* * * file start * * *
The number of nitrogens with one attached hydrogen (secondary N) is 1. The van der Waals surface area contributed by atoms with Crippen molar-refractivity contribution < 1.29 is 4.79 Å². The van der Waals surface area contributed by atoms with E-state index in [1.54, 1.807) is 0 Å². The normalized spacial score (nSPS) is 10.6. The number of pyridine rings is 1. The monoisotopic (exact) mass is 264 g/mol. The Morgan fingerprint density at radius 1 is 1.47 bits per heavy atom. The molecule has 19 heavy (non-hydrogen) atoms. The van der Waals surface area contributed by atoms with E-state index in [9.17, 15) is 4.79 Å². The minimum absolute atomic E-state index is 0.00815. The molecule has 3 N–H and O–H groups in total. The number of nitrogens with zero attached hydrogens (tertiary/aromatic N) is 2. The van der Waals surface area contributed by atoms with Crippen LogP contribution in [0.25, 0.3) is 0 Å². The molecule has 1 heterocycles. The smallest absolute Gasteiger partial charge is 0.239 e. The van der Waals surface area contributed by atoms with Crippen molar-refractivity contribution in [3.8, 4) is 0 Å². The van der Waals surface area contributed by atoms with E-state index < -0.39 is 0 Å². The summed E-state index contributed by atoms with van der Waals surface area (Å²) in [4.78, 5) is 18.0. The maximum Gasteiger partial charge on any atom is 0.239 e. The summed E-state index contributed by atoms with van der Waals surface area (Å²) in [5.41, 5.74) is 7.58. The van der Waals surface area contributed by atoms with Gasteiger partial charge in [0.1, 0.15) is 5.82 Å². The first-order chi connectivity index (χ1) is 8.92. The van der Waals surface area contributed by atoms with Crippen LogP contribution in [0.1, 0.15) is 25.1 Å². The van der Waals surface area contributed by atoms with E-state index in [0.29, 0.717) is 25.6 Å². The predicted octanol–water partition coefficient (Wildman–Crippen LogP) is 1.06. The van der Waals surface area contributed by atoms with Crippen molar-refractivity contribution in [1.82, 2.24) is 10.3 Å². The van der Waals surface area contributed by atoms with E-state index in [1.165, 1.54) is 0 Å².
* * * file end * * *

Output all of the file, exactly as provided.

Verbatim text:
The number of nitrogens with one attached hydrogen (secondary N) is 1. The van der Waals surface area contributed by atoms with Crippen molar-refractivity contribution < 1.29 is 4.79 Å². The van der Waals surface area contributed by atoms with E-state index in [1.54, 1.807) is 0 Å². The normalized spacial score (nSPS) is 10.6. The number of pyridine rings is 1. The monoisotopic (exact) mass is 264 g/mol. The Morgan fingerprint density at radius 1 is 1.47 bits per heavy atom. The molecule has 19 heavy (non-hydrogen) atoms. The van der Waals surface area contributed by atoms with E-state index in [9.17, 15) is 4.79 Å². The minimum absolute atomic E-state index is 0.00815. The molecule has 3 N–H and O–H groups in total. The number of nitrogens with zero attached hydrogens (tertiary/aromatic N) is 2. The van der Waals surface area contributed by atoms with Crippen LogP contribution in [0.25, 0.3) is 0 Å². The molecule has 1 heterocycles. The smallest absolute Gasteiger partial charge is 0.239 e. The van der Waals surface area contributed by atoms with Crippen molar-refractivity contribution in [3.8, 4) is 0 Å². The van der Waals surface area contributed by atoms with E-state index < -0.39 is 0 Å². The summed E-state index contributed by atoms with van der Waals surface area (Å²) in [4.78, 5) is 18.0. The maximum Gasteiger partial charge on any atom is 0.239 e. The summed E-state index contributed by atoms with van der Waals surface area (Å²) in [5.41, 5.74) is 7.58. The van der Waals surface area contributed by atoms with Gasteiger partial charge in [0.1, 0.15) is 5.82 Å². The first-order chi connectivity index (χ1) is 8.92. The van der Waals surface area contributed by atoms with Crippen LogP contribution in [0.1, 0.15) is 25.1 Å². The van der Waals surface area contributed by atoms with E-state index in [0.29, 0.717) is 25.6 Å². The predicted octanol–water partition coefficient (Wildman–Crippen LogP) is 1.06. The van der Waals surface area contributed by atoms with Crippen molar-refractivity contribution in [1.82, 2.24) is 10.3 Å². The van der Waals surface area contributed by atoms with E-state index in [1.165, 1.54) is 0 Å².